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4

It's called a sidestick. It's made by resting the rear end of the sick on one edge of the skin & tapping the rim on the far side. Not to be confused with a rim-shot, which is a full down-stroke, hitting both skin & rim simultaneously. I'd point you to https://en.wikipedia.org/wiki/Rimshot except for the fact I disagree with half of what it says [...


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That is (or is supposed to imitate) a "rim click", or "cross-stick" or "side-stick". It is played by holding the tip of the stick on the drum head, with your (usually left) hand on the stick used to both play the other end against the rim and mute the head to avoid resonance and obtaining a dry sound, similar to that of a pair ...


4

TL;DR The strumming pattern you want is: Dudu DuDU dUDu DuDu 1e&a 2e&a 3e&a 4e&a Why is that? You are correctly interpreting the tab, but the tab itself is badly written. The specific note durations, explained below, are as indicated in the question; however, the notes are grouped in a way that is difficult to read. a straight vertical line ... which I'm ...


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I'm unaware of any word for samples specifically of extended clips of spoken word (besides "sampling", which also covers musical samples and even samples less than a second long). There's certainly not a word for that "categorizes" such songs themselves, because many genres use such extended spoken segments, whether sampling other works ...


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Any rest is the same concept as any note: a quaver rest will last equally as long as a quaver note. Staccato markings reduce the duration of notes. Often roughly by half, but the idea is that if the composer wants sound and silence in exact proportions, he'll write out notes and rests. If he wants to give some leeway for interpretation, he'll write staccato ...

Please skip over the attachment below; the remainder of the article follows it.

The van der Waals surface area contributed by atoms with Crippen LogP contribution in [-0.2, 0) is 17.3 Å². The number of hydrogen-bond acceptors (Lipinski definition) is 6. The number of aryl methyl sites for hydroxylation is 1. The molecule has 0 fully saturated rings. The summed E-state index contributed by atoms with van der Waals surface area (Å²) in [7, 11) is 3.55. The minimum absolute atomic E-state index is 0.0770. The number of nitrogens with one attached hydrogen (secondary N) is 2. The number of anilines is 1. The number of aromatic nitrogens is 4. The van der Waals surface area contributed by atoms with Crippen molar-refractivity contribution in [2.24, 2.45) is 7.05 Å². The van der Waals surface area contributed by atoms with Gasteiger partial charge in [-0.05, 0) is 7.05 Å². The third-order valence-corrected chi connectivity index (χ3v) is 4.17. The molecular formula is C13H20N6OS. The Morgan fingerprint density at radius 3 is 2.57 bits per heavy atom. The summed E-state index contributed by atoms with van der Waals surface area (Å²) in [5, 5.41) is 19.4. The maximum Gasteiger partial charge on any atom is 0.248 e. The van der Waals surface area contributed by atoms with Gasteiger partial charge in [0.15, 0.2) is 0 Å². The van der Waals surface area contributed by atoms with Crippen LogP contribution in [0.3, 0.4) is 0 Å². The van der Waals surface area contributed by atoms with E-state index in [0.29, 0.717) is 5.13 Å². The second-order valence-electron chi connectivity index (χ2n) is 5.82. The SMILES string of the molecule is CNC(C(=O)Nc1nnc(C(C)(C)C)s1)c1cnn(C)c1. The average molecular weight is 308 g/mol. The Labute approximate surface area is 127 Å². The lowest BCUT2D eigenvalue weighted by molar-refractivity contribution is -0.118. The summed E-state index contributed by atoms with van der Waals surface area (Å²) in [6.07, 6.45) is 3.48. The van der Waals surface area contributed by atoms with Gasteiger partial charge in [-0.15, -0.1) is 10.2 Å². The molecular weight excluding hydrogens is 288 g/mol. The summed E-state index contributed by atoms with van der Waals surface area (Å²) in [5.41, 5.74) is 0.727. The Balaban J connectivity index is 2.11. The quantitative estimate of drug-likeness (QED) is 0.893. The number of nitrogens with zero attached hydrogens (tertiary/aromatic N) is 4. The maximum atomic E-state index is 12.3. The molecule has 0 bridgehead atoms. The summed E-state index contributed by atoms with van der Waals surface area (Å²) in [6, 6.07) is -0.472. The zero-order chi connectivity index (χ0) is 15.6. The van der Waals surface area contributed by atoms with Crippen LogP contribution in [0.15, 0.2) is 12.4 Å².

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Sometimes it is said that a staccato dot is equivalent to reducing the note's duration to half of its nominal value and adding a rest to account for the balance of the time. Under this definition, the first two examples are the same. In practice, however, the staccato dot isn't necessarily so precise. The execution of a staccato dot could be to sound the ...


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I assume this is plucked guitar strings without any active muting. Hence the notes will continue to ring out, but won't really be "held" in the same sense the other instrument might do. I'm not sure why it's been written the way shown (as two seperate voice), but if you rewrite it as a single voice (removing the unnecessary tied notes etc.), it is ...


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(0 3) 1 & (0 2) 2 & 3 & (3 0) 4 &


4

This is a fascinating question, and although I don't have a definite source that says this or that, I believe I've triangulated the data as best we can. For simplicity's sake, I'll refer to some entries in the Harvard Dictionary of Music. The entry for dotted note isn't all that helpful, but the entry for tie tells us that "[t]he advent of the tie ...


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Time signatures, X/Y, mean "the total allowed duration of a measure is X beats. Any combination of notes whose total duration is X beats is okay. One beat will be represented by a Y note." In X/4 time, then, we set "quarter note = 1 beat". It follows that an eighth note is 1/2-beat, a half note is 2 beats, etc. A measure can contain any ...


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